It was a question posed by journalist Julia Hartley-Brewer for her Talk-TV programme this morning: “With hysteria over the heatwave and demands for Covid restrictions to come back, how do we bring an end to the doom-mongering?”
The doom-mongering pre-dates the heatwave and Covid, of course. Over recent decades we have witnessed the impending dooms of salmonella in eggs, Asian bird flu, swine flu, Mad Cow disease, foot and mouth, HIV/Aids, and the Millennium Bug (who can forget that?) when the world’s computers were all suddenly going to stop working at midnight on 31 December 1999, plunging hospitals into crisis, governments into chaos, and planes would fall out of the sky.
Nothing happened, of course. There was panic and hysteria, with doom-mongering and soothsaying, and many $100 billions thrown at the prophesied problem which supposedly averted global disaster and the fall of civilisation.
Plagues and famines come and go. They always have, and always will.
There is no end to ‘The end is nigh‘, and the ‘End Times’ crisis followed by eschatological hope.
Thousands or millions may die, and governments may struggle to cope, but you can guarantee that the doom-mongering threats will always be inflated out of all proportion to the reality. Christopher Booker reminds us that in 1996 we were told that 500,000 people would die of ‘Mad Cow’ (Creutzfeldt-Jakob) disease. A year later the figure was revised down to 100.
As temperatures in the UK head toward (or possibly slightly exceed) 40ºC, hotter than Jamaica and Barbados, we are warned that 10,000 people will die. The news is full of heatwaves and infernos. TV weather graphics are blood red with lava and terror. And now there are demands to bring back mandatory Covid masks (in this heat?!) in order to save the NHS (again), and if we don’t act immediately 100,000s will die.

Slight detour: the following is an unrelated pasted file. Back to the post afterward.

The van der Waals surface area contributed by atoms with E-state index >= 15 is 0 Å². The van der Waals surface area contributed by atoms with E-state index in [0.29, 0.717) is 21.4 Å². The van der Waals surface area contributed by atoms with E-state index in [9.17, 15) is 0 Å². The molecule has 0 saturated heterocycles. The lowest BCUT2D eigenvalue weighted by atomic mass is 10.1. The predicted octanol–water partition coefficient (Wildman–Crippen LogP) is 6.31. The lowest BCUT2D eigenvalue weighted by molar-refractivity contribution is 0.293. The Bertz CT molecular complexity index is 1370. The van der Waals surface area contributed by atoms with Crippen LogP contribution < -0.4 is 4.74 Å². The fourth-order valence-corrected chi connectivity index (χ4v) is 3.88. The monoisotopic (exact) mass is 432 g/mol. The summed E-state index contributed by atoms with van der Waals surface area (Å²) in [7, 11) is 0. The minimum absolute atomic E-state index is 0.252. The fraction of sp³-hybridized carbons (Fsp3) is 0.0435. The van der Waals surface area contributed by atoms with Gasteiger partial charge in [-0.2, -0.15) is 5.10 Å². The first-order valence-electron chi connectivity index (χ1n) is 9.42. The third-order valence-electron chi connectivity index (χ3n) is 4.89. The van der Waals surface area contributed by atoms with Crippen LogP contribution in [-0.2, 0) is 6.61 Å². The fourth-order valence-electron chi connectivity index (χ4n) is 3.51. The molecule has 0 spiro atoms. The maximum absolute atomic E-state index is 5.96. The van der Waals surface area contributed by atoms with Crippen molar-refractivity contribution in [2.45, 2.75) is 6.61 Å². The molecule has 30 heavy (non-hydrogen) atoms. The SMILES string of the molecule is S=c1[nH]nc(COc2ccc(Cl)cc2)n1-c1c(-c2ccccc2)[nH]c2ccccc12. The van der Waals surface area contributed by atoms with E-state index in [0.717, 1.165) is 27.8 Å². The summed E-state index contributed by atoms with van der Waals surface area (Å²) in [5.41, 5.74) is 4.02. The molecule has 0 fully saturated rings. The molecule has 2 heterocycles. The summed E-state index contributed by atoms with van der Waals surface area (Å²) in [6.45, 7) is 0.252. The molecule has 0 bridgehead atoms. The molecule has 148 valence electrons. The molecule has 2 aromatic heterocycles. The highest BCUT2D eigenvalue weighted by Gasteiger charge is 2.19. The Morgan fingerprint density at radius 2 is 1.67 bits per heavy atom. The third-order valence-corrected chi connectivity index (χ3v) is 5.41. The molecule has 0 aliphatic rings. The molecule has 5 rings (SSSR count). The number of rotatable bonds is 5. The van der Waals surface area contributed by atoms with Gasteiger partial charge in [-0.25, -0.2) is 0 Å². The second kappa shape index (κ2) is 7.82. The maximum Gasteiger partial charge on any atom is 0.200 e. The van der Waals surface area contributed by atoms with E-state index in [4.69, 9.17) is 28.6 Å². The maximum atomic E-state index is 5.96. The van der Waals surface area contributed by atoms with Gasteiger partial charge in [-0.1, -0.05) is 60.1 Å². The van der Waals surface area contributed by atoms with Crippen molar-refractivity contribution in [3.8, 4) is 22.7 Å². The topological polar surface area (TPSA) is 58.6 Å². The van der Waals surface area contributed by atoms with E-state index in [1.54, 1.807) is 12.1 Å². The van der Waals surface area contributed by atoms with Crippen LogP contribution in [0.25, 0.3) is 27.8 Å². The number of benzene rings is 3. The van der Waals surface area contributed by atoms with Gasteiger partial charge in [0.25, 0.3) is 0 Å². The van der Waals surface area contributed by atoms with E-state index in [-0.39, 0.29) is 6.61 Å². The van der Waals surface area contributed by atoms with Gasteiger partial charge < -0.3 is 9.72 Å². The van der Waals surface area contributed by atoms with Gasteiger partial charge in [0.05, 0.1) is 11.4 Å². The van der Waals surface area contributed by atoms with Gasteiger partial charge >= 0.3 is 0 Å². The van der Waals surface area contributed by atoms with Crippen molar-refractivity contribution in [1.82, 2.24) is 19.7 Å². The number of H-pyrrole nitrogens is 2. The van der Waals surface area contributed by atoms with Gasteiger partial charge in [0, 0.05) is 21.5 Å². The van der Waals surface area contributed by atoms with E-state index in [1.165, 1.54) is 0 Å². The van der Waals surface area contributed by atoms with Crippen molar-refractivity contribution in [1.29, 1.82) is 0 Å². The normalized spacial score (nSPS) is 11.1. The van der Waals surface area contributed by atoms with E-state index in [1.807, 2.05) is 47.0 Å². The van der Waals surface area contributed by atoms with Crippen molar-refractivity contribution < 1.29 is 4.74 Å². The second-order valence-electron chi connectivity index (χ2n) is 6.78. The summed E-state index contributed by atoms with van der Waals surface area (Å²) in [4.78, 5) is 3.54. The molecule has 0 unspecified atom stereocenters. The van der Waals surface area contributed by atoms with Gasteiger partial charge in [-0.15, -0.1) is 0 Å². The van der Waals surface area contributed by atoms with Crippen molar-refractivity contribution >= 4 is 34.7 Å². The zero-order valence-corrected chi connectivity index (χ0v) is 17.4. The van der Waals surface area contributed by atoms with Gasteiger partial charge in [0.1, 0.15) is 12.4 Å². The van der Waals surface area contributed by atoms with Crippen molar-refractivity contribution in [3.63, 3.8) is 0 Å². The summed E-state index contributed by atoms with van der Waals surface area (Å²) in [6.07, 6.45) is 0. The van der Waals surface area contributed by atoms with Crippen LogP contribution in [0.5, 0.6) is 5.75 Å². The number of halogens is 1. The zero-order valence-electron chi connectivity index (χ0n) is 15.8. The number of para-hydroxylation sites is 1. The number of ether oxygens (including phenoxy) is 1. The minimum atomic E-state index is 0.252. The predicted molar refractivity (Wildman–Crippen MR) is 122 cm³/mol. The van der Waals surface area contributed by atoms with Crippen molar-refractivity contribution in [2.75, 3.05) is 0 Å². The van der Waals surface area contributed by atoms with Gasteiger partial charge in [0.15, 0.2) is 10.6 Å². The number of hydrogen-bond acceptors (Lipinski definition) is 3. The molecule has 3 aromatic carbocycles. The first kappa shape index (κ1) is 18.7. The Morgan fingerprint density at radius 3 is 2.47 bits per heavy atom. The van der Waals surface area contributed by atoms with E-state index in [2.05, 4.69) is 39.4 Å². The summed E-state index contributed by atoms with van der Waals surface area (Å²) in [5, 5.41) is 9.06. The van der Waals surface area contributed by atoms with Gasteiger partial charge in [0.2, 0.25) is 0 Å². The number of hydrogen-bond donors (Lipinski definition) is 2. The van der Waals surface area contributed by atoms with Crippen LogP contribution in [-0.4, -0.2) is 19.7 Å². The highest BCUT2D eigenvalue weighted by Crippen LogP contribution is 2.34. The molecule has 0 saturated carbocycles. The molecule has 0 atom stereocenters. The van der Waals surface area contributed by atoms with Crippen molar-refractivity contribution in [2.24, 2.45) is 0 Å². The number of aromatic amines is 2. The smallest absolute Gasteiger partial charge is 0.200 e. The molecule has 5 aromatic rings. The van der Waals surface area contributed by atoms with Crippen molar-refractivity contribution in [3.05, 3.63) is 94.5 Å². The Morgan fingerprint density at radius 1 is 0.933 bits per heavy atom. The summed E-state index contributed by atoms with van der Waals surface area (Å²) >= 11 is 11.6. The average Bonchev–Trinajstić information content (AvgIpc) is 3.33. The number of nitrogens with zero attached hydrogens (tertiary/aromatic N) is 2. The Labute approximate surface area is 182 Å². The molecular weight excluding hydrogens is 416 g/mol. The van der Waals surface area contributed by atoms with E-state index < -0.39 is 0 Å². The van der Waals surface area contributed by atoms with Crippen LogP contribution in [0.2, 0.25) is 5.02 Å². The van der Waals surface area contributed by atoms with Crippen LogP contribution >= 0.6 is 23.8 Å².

So, how do we bring an end to the doom-mongering?
Without wishing to disappoint Julia Hartley-Brewer, we won’t: doom-mongering is as old as mankind, and the impulse is religious. There have been prophecies, cults and apocalyptic ‘end time’ beliefs for millennia, which in these more secular times have become irrational hysteria about every media-hyped doom-laden scenario, each awaiting its day of judgment and looking forward to the hope of a New Age of peace, prosperity, reconciliation, and zero carbon.
For as long as we have fortune-tellers and false prophets there will be spirit-satisfying doom-mongering, simply because the religious spirit needs feeding, and when it seeks satisfaction in ritual and fervour, it is no surprise that the age of secularity yields a plethora of superstitions. Of course what you may call a superstition, another will call a sincere belief, but in a Godless age it is the gods of cults and thrills which reassure the fearful and terrorised. We are somehow comforted by worry.
Doom-mongering has simply shifted from gazing at comets to reading the popular press; from astrology to astronomical millenarian misinformation which fans anxiety and heralds the End. It is a consummation devoutly to be wished, as Shakespeare observed, because when the heavens no longer pour out their wrath; when the fires of destruction no longer burn all the earth, there is peace and paradise.
Some seek to create heaven on earth, of course, and hail their messiahs (usually of the liberal-left) who will usher in a New Age of true righteousness, happiness and self-ID, so anyone can be what they want to be, and no-one will ever again have the right to throw the dust of reality into their eyes.
How do we bring an end to the doom-mongering?
Only when the political-messianic movements and the pseudo-religious enthusiasts become believers in the Truth.
But Julia Harley-Brewer won’t want to go there: she is too busy broadcasting her apocalypse of passion and revelling in the oracles of catastrophe. There’s a good living in doom-mongering.